British American Tobacco to downsize Chile operation on law changes
SANTIAGO, July 9 (Reuters) - The Chilean unit of British American Tobacco said on Tuesday it will close various plants in the South American nation after Congress stiffened an anti-tobacco law.
Among the approved measures are a prohibition on certain cigarette ingredients, such as menthol, and a requirement to increase the anti-tobacco messages printed on packs.
The company, one of Chile's largest cigarette manufacturers, called the changes to the law "arbitrary and unconstitutional," and said the measures would cost the government $400 million in annual tax revenue.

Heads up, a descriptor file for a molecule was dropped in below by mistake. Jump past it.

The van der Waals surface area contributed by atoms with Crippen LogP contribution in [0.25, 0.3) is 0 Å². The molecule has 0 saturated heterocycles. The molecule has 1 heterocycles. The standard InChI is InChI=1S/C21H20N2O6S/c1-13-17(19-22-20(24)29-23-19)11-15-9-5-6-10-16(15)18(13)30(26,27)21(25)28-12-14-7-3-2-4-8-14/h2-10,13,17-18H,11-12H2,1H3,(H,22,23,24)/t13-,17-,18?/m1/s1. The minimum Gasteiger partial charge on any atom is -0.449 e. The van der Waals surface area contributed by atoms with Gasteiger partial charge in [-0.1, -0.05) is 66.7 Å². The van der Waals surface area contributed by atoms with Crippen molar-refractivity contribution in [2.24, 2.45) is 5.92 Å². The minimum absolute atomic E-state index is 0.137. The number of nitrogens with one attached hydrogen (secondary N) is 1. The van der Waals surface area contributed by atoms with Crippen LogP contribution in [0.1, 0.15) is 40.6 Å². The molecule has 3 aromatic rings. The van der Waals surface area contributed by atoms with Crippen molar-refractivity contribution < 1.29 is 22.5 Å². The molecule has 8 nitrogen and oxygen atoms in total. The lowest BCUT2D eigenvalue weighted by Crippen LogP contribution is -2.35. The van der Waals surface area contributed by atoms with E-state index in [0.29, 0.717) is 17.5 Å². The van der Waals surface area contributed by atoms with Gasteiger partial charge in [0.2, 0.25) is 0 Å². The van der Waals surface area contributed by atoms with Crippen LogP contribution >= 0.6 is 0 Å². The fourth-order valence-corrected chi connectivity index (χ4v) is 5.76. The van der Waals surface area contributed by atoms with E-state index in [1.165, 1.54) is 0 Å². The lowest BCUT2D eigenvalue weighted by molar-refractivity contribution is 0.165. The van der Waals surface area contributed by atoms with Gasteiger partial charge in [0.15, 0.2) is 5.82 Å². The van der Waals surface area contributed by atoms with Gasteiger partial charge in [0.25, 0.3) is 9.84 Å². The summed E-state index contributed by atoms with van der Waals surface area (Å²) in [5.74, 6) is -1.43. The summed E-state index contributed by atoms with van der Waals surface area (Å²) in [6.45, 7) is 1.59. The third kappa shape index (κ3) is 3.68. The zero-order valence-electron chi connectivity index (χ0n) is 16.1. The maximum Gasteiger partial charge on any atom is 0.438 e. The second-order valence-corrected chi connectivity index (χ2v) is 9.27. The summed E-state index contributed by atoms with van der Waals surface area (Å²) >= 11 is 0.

The local unit will shut operations in four of Chile's regions and lay off at least 20 percent of its workforce as a result. It said it will consider shutting another plant located some 50 miles west of capital Santiago.
"We want to express that we deeply lament that the Senate approved this, a decision which will affect thousands of Chileans that have worked legally and responsibly in this sector for more than a hundred years," BAT added. (Reporting by Gram Slattery; Editing by Andrew Hay)
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